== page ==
When the reunited Nickel Creek hit the stage Sunday at the sold-out State Theatre, the fans reacted like they were witnessing the return of a beloved boy-band. Screams, whistles, shouts – nothing usually associated with bluegrass groups, even one celebrating its 25th anniversary (they started as tweens).
Of course, it doesn’t hurt that 89.3 the Current has been showing love for Nickel Creek’s reunion album, “A Dotted Line,” tunes from which were the focus of the nearly two-hour performance. Or maybe a new generation has simply gotten hooked on bluegrass/folk from Trampled by Turtles and the Punch Brothers. Sunday's crowd was a mix of 20-something hipsters, graying bluegrassers and plenty of people in between.
Supported by bassist Mark Schatz, Nickel Creek was in good spirits, good form and good humor. Thile playfully boasted about the group’s ability to create great titles for instrumental songs. He rated “Scotch and Chocolates” an A-plus, dissed “Smoothie Song” and bragged about “Ode to a Butterfly” and especially the brand new “The Elephant in the Corn.”
Concertgoers could have bragged about the band’s instrumental prowess, especially the versatility demanded with all the stylistic shifts during the musical maze that is “The Elephant in the Corn.”
Nickel Creek has always been about Thile’s expert mandolin work, Sara’s fine fiddling, the three-part vocal harmonies and musical creativity.
Sean’s “21st of May” was a witty reflection on the doomsday predictions for the Darkness that never transpired. Sister Sara’s “Anthony” was a witty ditty dripping in irony with humor that evoked Nellie McKay and harmonies that suggested the Roches.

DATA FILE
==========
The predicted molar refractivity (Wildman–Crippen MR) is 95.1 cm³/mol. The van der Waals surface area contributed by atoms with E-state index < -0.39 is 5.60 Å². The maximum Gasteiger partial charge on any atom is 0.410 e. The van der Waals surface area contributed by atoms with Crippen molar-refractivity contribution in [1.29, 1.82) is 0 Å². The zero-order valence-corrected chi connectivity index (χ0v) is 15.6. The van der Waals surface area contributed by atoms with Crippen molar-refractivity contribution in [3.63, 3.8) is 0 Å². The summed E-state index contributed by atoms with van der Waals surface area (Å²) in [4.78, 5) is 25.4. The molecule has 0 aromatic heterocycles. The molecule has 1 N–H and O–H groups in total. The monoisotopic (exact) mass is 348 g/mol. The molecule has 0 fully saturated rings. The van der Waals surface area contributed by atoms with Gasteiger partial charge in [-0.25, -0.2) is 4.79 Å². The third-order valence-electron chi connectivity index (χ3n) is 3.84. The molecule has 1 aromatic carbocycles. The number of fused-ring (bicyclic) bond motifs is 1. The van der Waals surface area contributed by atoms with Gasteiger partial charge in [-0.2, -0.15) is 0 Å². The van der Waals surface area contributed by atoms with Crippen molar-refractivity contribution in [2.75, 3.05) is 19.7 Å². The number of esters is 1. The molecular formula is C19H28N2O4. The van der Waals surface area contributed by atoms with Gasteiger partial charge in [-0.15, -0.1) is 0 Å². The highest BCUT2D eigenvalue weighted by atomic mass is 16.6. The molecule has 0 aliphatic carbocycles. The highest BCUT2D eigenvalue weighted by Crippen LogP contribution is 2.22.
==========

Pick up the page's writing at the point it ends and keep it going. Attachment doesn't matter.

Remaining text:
A version of Mother Mother’s “Hayloft” was all bouncy indie-rock with a jagged fiddle solo and an intense Nirvana-evoking mandolin break. It was followed by “The Fox,” a traditional workout that might have prompted fans to promenade and dosey-do if there had been room to square dance. Instead, people just clapped in cadence.
The high point may have been the finale, Sara’s rendition of Sam Phillips’ “Where Is Love Now.” It’s a pretty, sad song, with so much loneliness in Sara’s slightly breathy voice with a hint of vibrato. The chorus was dark and Beatley. If Paul McCartney had been a woman writing a country plaint, it might have sounded like this truly special piece.
Opening the concert were the delightful Secret Sisters. In conversation, Laura Rogers came across like Melissa McCarthy only more self-deprecating and less loud but just as funny. In song, the sisterly harmonizing Laura and Lydia Rogers were similarly clever, packing emotional punch in such new numbers as "Bad Habit" and “Good Luck, Good Night, Goodbye.”